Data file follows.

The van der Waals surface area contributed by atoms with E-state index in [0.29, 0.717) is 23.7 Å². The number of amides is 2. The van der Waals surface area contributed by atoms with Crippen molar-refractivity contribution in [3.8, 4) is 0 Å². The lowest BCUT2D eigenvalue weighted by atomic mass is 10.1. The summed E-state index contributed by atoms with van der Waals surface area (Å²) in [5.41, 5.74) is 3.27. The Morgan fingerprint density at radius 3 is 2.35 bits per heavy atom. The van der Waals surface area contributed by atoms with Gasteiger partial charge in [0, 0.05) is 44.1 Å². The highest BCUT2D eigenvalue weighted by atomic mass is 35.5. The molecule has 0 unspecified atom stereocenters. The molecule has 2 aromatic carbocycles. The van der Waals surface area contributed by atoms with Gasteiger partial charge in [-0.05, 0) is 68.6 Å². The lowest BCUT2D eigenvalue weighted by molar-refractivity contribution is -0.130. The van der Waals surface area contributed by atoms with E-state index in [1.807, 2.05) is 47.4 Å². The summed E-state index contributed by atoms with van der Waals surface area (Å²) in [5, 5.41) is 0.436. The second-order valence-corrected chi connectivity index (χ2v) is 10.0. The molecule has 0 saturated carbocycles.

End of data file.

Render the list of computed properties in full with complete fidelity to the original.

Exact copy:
The van der Waals surface area contributed by atoms with E-state index in [0.29, 0.717) is 23.7 Å². The number of amides is 2. The van der Waals surface area contributed by atoms with Crippen molar-refractivity contribution in [3.8, 4) is 0 Å². The lowest BCUT2D eigenvalue weighted by atomic mass is 10.1. The summed E-state index contributed by atoms with van der Waals surface area (Å²) in [5.41, 5.74) is 3.27. The Morgan fingerprint density at radius 3 is 2.35 bits per heavy atom. The van der Waals surface area contributed by atoms with Gasteiger partial charge in [0, 0.05) is 44.1 Å². The highest BCUT2D eigenvalue weighted by atomic mass is 35.5. The molecule has 0 unspecified atom stereocenters. The molecule has 2 aromatic carbocycles. The van der Waals surface area contributed by atoms with Gasteiger partial charge in [-0.05, 0) is 68.6 Å². The lowest BCUT2D eigenvalue weighted by molar-refractivity contribution is -0.130. The van der Waals surface area contributed by atoms with E-state index in [1.807, 2.05) is 47.4 Å². The summed E-state index contributed by atoms with van der Waals surface area (Å²) in [5, 5.41) is 0.436. The second-order valence-corrected chi connectivity index (χ2v) is 10.0. The molecule has 0 saturated carbocycles.